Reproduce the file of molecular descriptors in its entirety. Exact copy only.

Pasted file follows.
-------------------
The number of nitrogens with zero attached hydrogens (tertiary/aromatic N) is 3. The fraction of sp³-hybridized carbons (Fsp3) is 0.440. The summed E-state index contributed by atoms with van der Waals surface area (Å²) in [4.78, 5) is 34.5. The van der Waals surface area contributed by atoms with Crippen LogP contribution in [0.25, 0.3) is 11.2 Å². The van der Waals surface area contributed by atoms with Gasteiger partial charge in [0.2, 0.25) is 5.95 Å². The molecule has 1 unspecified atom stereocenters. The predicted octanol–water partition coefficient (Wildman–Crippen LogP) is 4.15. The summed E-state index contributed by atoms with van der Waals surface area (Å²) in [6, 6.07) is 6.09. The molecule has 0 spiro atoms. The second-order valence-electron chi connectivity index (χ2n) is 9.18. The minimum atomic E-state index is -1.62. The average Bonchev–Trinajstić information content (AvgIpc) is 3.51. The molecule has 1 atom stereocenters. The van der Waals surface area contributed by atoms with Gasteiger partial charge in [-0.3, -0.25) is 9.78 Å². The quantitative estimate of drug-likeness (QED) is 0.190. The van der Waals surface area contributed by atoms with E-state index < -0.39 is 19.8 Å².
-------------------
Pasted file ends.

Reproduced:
The number of nitrogens with zero attached hydrogens (tertiary/aromatic N) is 3. The fraction of sp³-hybridized carbons (Fsp3) is 0.440. The summed E-state index contributed by atoms with van der Waals surface area (Å²) in [4.78, 5) is 34.5. The van der Waals surface area contributed by atoms with Crippen LogP contribution in [0.25, 0.3) is 11.2 Å². The van der Waals surface area contributed by atoms with Gasteiger partial charge in [0.2, 0.25) is 5.95 Å². The molecule has 1 unspecified atom stereocenters. The predicted octanol–water partition coefficient (Wildman–Crippen LogP) is 4.15. The summed E-state index contributed by atoms with van der Waals surface area (Å²) in [6, 6.07) is 6.09. The molecule has 0 spiro atoms. The second-order valence-electron chi connectivity index (χ2n) is 9.18. The minimum atomic E-state index is -1.62. The average Bonchev–Trinajstić information content (AvgIpc) is 3.51. The molecule has 1 atom stereocenters. The van der Waals surface area contributed by atoms with Gasteiger partial charge in [-0.3, -0.25) is 9.78 Å². The quantitative estimate of drug-likeness (QED) is 0.190. The van der Waals surface area contributed by atoms with E-state index < -0.39 is 19.8 Å².